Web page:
Moody Jones

From Wikipedia, the free encyclopedia
Jump to: navigation, search
Moody Jones
Born (1908-04-08)April 8, 1908
Earle, Arkansas, United States
Died March 23, 1988(1988-03-23) (aged 79)
Chicago, Illinois, United States
Genres Chicago blues
Instruments Vocals, guitar, bass
Years active 1930s–1953
Associated acts Snooky Pryor, Floyd Jones

Moody Jones (April 8, 1908 - March 23, 1988) was an American blues guitarist, bass player, and singer, who is significant for his role in the development of the post-war Chicago blues sound in the late 1940s.

Life and career[edit]

Jones was born in Earle, Arkansas, United States, on 8 April 1908.[1] Raised in the church, he developed an interest in music at an early age and learned to play guitar after his brother bought an old broken guitar for $3. When he was proficient enough he started playing for country dances, and by 1939 had arrived in Chicago.[2] In Chicago he became one of a number of musicians, performing on Maxwell Street and in non-union venues, who played an important role in the development of the post-war Chicago blues sound, often performing with his first cousin, singer and guitar player Floyd Jones.[3] By the late 1940s he was capable of playing any kind of music requested, and had learned to play piano, banjo and bass (including a home-made bass made out of a wash-tub, a broom-handle and a clothes line),[3] in addition to guitar. He was regarded by his contemporaries as the best guitar player on the Chicago scene,[4] and was warned by noted slide guitar player Muddy Waters not to "fool with that slide" when Jones sat in with Waters' band one night.[5]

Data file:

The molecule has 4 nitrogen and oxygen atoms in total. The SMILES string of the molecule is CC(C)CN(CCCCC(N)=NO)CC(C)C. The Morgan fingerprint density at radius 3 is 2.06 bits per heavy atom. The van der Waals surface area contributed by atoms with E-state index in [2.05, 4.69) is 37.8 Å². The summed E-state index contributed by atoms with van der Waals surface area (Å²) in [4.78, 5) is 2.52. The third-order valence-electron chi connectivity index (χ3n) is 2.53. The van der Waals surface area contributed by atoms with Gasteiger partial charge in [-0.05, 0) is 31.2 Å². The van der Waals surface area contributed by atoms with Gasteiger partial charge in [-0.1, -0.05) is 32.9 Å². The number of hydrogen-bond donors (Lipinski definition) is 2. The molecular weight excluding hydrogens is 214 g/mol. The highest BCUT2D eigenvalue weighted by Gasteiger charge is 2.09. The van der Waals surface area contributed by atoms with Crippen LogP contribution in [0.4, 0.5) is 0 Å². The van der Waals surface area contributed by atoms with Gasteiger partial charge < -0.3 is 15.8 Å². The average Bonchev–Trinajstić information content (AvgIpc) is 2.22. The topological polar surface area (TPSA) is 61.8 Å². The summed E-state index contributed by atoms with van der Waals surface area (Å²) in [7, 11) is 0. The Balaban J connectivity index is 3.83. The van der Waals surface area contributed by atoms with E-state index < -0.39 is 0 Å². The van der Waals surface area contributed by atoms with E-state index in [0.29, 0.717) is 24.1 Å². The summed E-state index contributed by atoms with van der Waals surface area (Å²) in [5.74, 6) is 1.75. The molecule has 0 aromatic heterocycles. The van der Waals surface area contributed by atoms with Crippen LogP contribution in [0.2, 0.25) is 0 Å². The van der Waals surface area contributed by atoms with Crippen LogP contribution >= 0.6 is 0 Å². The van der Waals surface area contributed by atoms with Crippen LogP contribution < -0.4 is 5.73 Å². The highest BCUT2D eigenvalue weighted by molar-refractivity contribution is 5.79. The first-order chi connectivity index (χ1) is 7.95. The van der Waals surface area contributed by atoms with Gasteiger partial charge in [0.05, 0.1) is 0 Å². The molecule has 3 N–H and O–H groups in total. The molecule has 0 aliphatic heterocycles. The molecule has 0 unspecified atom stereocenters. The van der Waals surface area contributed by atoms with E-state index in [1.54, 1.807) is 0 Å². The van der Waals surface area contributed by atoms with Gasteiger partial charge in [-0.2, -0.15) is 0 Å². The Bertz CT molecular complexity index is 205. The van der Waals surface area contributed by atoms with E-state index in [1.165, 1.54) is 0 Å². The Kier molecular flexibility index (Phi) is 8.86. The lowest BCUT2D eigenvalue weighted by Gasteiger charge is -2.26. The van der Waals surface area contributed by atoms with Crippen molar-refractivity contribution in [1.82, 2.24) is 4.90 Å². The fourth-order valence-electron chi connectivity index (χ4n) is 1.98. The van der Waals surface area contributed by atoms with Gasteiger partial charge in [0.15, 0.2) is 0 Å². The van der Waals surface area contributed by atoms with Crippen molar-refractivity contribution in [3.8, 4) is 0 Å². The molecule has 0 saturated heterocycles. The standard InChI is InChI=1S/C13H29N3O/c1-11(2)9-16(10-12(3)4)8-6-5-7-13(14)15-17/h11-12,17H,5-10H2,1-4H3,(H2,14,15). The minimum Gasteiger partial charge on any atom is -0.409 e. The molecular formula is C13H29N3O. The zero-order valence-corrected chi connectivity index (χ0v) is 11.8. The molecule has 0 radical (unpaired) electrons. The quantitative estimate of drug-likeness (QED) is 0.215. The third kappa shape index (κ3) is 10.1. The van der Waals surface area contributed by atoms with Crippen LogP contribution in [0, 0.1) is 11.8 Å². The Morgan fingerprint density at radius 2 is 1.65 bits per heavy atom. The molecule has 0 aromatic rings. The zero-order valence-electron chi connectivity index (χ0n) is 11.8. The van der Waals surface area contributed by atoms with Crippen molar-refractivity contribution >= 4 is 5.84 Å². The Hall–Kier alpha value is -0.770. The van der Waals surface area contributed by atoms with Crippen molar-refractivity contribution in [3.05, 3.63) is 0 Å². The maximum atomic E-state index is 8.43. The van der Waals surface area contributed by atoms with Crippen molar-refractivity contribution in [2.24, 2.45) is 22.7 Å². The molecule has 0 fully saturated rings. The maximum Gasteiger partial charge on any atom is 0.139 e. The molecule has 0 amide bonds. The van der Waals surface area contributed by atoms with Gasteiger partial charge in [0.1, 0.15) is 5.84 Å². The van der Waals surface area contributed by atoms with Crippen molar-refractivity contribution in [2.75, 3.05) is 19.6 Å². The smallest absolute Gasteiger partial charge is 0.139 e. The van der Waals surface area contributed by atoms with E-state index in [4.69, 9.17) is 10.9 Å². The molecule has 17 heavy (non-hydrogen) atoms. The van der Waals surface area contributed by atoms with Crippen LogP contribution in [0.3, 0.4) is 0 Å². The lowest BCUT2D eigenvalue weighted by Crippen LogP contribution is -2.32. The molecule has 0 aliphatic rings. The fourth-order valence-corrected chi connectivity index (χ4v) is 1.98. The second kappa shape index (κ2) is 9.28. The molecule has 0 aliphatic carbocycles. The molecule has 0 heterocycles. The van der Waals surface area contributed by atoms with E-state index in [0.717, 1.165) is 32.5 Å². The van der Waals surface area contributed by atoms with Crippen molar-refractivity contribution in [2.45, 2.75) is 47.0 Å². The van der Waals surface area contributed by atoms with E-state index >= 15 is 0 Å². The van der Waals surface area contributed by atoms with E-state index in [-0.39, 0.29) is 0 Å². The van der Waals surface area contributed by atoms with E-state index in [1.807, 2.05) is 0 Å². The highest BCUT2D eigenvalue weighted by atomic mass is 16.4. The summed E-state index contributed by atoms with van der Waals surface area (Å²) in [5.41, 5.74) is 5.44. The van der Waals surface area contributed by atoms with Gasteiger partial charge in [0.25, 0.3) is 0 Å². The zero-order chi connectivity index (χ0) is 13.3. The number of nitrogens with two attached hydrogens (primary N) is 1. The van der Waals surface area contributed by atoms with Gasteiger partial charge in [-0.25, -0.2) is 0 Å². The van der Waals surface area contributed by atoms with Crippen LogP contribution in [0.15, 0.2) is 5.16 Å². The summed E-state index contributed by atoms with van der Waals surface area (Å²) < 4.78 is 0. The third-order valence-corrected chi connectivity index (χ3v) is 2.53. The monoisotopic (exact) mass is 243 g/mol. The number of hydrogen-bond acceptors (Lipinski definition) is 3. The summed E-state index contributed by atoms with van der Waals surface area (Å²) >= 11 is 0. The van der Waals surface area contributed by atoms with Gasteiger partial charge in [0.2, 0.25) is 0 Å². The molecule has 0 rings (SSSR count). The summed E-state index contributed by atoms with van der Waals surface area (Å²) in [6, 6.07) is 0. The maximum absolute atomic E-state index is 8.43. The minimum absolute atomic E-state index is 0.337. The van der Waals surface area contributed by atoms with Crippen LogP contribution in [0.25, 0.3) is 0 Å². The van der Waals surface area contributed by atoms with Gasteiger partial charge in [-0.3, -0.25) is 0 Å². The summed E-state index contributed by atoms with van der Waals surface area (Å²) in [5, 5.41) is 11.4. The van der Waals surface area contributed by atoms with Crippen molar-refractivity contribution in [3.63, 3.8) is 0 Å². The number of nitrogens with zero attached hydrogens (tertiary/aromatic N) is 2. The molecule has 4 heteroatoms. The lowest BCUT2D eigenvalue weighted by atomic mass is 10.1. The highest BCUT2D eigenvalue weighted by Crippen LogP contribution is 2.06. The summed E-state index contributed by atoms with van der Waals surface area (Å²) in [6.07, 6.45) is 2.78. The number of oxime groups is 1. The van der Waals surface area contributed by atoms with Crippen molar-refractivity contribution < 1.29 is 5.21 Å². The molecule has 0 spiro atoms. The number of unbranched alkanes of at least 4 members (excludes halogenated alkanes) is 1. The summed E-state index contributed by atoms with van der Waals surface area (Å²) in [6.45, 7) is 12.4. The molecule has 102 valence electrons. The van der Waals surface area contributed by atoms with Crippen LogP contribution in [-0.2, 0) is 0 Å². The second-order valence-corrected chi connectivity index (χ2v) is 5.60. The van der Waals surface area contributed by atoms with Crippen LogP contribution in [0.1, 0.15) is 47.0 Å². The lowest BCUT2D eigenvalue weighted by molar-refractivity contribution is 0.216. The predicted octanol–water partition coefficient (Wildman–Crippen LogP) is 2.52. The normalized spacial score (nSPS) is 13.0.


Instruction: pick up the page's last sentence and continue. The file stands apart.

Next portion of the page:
Jones is most significant, and best known, for his association with his cousin Floyd Jones and harmonica player Snooky Pryor, and for the singles he recorded with them in 1948[6] which were among the first recorded examples of the new style. The track "Snooky and Moody's Boogie" is said to have been the inspiration for Little Walter's 1952 hit "Juke".[1] Jones made further recordings for the JOB label in the early 1950s, backing musicians such as Snooky Pryor and Johnny Shines. He sang three numbers on a 1952 session, but these were not released at the time, according to Jones because label owner Joe Brown thought his voice was "too rough".[6] One of the songs, "Rough Treatment", was recorded and released by singer and guitarist Little Hudson (Hudson Shower) for the same label the following year.[7]

After 1953 Jones stopped playing blues and joined a gospel group,[6] and by 1955 he had become pastor of a Sanctified church.[8]

Jones died in Chicago, on March 23, 1988.[1]


  1. ^ a b c Komara 2006, p. 547
  2. ^ Rowe 1973, p. 56
  3. ^ a b Rowe 1973, p. 57
  4. ^ Komara 2006 p. 547
  5. ^ Rowe 1973, p. 75
  6. ^ a b c "Planet and Marvel". Retrieved 2008-11-22. 
  7. ^ Leadbitter, Fancourt and Pelletier 1994, p. 81
  8. ^ Rowe 1973, p. 194


  • Komara E M (2006): Encyclopedia of the Blues, Routledge.[1]
  • Ledbitter M, Fancourt L and Pelletier P (1994): Blues Records 1943-1970 Vol 2 (L to Z), London, Record Information Services
  • Rowe M (1973): Chicago Breakdown, London, Eddison Press